Gruber nails it with this article on the New York Times pricing structure. I love that he doesn’t critique the pay wall itself. As a matter of fact, he wants them to succeed. However, their pricing structure has been the most head-scratching move.

The New York times should ideally be going for a high volume, low cost strategy, since they will still be serving ads on the site, even to paying users. They could make up the revenue difference through increased advertising revenue as well as the more users that would be willing to pay.

I want The New York Times to thrive. It’s long been my favorite source for national and world news. But printed newspapers have a limited — perhaps very limited — future, and the digital subscription plan they’ve unveiled doesn’t look like a winner to me. I’m pretty sure it’s too expensive — that is to say, that I think The Times would make more money by charging significantly less, making up for the difference per-subscriber in the number of people who’d be willing to sign up. But even worse, it’s too complex. Further, by offering relatively generous access to the website for free to everyone, the Times is providing an enticement to read the Times less.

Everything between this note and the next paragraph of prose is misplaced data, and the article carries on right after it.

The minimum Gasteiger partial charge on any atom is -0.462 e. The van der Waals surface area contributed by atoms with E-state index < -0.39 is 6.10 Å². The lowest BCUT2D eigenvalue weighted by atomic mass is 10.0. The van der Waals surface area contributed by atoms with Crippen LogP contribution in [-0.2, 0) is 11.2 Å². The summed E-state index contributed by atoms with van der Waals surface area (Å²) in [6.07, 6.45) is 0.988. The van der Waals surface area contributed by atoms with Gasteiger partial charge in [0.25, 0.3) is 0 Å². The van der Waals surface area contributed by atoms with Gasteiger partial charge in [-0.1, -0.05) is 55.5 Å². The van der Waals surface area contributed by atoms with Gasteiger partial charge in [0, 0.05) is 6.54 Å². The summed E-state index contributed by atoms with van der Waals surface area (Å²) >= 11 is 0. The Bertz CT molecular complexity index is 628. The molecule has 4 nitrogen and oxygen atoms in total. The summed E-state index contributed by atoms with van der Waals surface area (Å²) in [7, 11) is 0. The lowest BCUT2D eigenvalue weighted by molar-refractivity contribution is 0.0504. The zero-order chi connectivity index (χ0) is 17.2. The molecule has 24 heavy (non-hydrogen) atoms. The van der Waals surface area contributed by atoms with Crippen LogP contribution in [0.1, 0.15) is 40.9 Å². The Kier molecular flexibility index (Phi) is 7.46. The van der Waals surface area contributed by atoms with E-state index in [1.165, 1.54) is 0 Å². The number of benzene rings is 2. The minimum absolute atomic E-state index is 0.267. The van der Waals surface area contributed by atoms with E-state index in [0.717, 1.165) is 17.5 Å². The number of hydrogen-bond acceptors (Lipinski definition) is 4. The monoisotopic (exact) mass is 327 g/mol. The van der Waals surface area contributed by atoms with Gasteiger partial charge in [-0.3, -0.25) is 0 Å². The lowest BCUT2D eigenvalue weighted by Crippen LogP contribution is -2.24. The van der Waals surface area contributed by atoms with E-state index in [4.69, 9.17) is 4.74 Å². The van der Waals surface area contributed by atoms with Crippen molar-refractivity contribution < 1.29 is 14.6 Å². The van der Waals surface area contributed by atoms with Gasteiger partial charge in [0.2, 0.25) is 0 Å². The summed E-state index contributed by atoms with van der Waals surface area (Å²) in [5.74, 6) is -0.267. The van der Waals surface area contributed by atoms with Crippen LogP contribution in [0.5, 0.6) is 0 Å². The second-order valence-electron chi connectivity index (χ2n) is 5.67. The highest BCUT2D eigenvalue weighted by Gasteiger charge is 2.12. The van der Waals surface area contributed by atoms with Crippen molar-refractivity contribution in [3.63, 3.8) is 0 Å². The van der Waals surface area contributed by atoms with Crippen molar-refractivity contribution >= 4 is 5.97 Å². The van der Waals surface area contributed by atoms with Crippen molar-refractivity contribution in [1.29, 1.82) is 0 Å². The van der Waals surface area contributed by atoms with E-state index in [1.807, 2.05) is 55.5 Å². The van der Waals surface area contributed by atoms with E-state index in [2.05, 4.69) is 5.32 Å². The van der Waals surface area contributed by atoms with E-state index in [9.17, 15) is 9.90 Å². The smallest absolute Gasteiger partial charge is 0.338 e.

A digital NYT subscription is something few people will feel they need. Many people might want one, to one degree or another, but for few will it be a necessity. That means it ought to be priced simply. (Even necessities ought to be priced simply on general principle, I say, but they don’t need to be in order to succeed.)